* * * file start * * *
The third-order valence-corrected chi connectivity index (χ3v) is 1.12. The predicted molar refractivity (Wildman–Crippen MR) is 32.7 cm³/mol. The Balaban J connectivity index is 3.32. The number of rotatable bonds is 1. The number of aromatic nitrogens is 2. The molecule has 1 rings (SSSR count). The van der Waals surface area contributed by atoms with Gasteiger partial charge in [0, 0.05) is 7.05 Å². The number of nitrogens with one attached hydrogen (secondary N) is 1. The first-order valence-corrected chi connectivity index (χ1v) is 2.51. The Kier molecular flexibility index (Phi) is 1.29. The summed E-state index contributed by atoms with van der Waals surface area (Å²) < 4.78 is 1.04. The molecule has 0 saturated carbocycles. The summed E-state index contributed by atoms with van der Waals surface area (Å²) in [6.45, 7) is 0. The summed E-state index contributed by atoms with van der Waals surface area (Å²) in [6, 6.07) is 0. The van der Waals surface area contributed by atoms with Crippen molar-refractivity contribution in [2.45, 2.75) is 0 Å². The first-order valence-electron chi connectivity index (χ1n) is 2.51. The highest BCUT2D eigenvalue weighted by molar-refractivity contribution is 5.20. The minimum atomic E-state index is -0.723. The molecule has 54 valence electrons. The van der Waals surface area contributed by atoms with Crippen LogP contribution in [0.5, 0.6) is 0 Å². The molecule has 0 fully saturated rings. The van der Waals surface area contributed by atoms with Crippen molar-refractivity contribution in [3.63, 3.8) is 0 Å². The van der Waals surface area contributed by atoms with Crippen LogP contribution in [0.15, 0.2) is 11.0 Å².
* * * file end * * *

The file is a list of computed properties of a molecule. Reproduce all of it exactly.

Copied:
The third-order valence-corrected chi connectivity index (χ3v) is 1.12. The predicted molar refractivity (Wildman–Crippen MR) is 32.7 cm³/mol. The Balaban J connectivity index is 3.32. The number of rotatable bonds is 1. The number of aromatic nitrogens is 2. The molecule has 1 rings (SSSR count). The van der Waals surface area contributed by atoms with Gasteiger partial charge in [0, 0.05) is 7.05 Å². The number of nitrogens with one attached hydrogen (secondary N) is 1. The first-order valence-corrected chi connectivity index (χ1v) is 2.51. The Kier molecular flexibility index (Phi) is 1.29. The summed E-state index contributed by atoms with van der Waals surface area (Å²) < 4.78 is 1.04. The molecule has 0 saturated carbocycles. The summed E-state index contributed by atoms with van der Waals surface area (Å²) in [6.45, 7) is 0. The summed E-state index contributed by atoms with van der Waals surface area (Å²) in [6, 6.07) is 0. The van der Waals surface area contributed by atoms with Crippen molar-refractivity contribution in [2.45, 2.75) is 0 Å². The first-order valence-electron chi connectivity index (χ1n) is 2.51. The highest BCUT2D eigenvalue weighted by molar-refractivity contribution is 5.20. The minimum atomic E-state index is -0.723. The molecule has 54 valence electrons. The van der Waals surface area contributed by atoms with Crippen LogP contribution in [0.5, 0.6) is 0 Å². The molecule has 0 fully saturated rings. The van der Waals surface area contributed by atoms with Crippen molar-refractivity contribution in [3.63, 3.8) is 0 Å². The van der Waals surface area contributed by atoms with Crippen LogP contribution in [0.15, 0.2) is 11.0 Å².